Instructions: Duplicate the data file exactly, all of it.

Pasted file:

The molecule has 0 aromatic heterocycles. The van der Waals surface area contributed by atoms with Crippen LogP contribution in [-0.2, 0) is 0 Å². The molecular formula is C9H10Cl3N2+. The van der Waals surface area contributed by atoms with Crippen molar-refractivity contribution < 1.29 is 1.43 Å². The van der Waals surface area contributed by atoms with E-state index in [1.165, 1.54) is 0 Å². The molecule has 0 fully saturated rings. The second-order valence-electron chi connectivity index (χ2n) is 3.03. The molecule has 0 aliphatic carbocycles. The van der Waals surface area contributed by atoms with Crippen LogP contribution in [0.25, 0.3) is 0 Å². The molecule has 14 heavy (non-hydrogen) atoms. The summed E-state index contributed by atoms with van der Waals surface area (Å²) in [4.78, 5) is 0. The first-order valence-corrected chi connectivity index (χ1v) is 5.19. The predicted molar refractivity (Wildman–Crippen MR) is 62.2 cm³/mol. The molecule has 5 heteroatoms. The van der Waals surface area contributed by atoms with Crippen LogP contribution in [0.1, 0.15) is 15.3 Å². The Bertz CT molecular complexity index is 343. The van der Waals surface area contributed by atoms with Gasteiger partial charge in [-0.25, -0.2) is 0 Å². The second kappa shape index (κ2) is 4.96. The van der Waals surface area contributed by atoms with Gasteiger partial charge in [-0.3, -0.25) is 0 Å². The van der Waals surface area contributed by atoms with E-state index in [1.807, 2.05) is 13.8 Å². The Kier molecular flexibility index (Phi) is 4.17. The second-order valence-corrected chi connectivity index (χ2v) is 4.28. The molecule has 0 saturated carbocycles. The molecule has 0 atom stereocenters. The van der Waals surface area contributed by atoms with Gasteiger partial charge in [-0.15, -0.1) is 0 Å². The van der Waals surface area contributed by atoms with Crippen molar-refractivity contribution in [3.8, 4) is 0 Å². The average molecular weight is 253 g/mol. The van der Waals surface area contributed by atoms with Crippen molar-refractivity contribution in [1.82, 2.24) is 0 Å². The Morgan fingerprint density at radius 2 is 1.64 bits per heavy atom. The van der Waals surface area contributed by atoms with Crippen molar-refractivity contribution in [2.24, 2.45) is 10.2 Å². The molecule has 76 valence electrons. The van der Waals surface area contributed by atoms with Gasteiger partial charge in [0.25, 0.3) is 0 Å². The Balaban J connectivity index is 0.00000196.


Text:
The molecule has 0 aromatic heterocycles. The van der Waals surface area contributed by atoms with Crippen LogP contribution in [-0.2, 0) is 0 Å². The molecular formula is C9H10Cl3N2+. The van der Waals surface area contributed by atoms with Crippen molar-refractivity contribution < 1.29 is 1.43 Å². The van der Waals surface area contributed by atoms with E-state index in [1.165, 1.54) is 0 Å². The molecule has 0 fully saturated rings. The second-order valence-electron chi connectivity index (χ2n) is 3.03. The molecule has 0 aliphatic carbocycles. The van der Waals surface area contributed by atoms with Crippen LogP contribution in [0.25, 0.3) is 0 Å². The molecule has 14 heavy (non-hydrogen) atoms. The summed E-state index contributed by atoms with van der Waals surface area (Å²) in [4.78, 5) is 0. The first-order valence-corrected chi connectivity index (χ1v) is 5.19. The predicted molar refractivity (Wildman–Crippen MR) is 62.2 cm³/mol. The molecule has 5 heteroatoms. The van der Waals surface area contributed by atoms with Crippen LogP contribution in [0.1, 0.15) is 15.3 Å². The Bertz CT molecular complexity index is 343. The van der Waals surface area contributed by atoms with Gasteiger partial charge in [-0.25, -0.2) is 0 Å². The second kappa shape index (κ2) is 4.96. The van der Waals surface area contributed by atoms with Gasteiger partial charge in [-0.3, -0.25) is 0 Å². The van der Waals surface area contributed by atoms with E-state index in [1.807, 2.05) is 13.8 Å². The Kier molecular flexibility index (Phi) is 4.17. The second-order valence-corrected chi connectivity index (χ2v) is 4.28. The molecule has 0 saturated carbocycles. The molecule has 0 atom stereocenters. The van der Waals surface area contributed by atoms with Gasteiger partial charge in [-0.15, -0.1) is 0 Å². The van der Waals surface area contributed by atoms with Crippen molar-refractivity contribution in [3.8, 4) is 0 Å². The average molecular weight is 253 g/mol. The van der Waals surface area contributed by atoms with Crippen molar-refractivity contribution in [1.82, 2.24) is 0 Å². The Morgan fingerprint density at radius 2 is 1.64 bits per heavy atom. The van der Waals surface area contributed by atoms with Crippen molar-refractivity contribution in [2.24, 2.45) is 10.2 Å². The molecule has 76 valence electrons. The van der Waals surface area contributed by atoms with Gasteiger partial charge in [0.25, 0.3) is 0 Å². The Balaban J connectivity index is 0.00000196.